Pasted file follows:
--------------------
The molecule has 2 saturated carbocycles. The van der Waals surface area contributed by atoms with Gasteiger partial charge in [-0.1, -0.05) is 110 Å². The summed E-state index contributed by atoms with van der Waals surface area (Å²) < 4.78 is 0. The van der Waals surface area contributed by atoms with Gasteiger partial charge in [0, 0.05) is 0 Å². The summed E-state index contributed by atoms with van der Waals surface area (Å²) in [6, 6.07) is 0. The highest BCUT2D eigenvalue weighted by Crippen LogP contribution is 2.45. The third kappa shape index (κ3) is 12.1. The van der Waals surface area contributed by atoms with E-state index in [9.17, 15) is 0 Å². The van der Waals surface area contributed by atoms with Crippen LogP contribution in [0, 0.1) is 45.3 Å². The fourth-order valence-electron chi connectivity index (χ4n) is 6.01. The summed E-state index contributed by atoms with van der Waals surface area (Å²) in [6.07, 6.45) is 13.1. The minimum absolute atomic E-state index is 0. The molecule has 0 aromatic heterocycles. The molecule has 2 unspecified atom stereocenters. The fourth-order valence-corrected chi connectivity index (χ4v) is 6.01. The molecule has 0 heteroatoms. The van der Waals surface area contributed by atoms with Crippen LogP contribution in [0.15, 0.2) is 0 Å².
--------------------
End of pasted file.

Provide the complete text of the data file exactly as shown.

The molecule has 2 saturated carbocycles. The van der Waals surface area contributed by atoms with Gasteiger partial charge in [-0.1, -0.05) is 110 Å². The summed E-state index contributed by atoms with van der Waals surface area (Å²) < 4.78 is 0. The van der Waals surface area contributed by atoms with Gasteiger partial charge in [0, 0.05) is 0 Å². The summed E-state index contributed by atoms with van der Waals surface area (Å²) in [6, 6.07) is 0. The highest BCUT2D eigenvalue weighted by Crippen LogP contribution is 2.45. The third kappa shape index (κ3) is 12.1. The van der Waals surface area contributed by atoms with E-state index in [9.17, 15) is 0 Å². The van der Waals surface area contributed by atoms with Crippen LogP contribution in [0, 0.1) is 45.3 Å². The fourth-order valence-electron chi connectivity index (χ4n) is 6.01. The summed E-state index contributed by atoms with van der Waals surface area (Å²) in [6.07, 6.45) is 13.1. The minimum absolute atomic E-state index is 0. The molecule has 0 aromatic heterocycles. The molecule has 2 unspecified atom stereocenters. The fourth-order valence-corrected chi connectivity index (χ4v) is 6.01. The molecule has 0 heteroatoms. The van der Waals surface area contributed by atoms with Crippen LogP contribution in [0.15, 0.2) is 0 Å².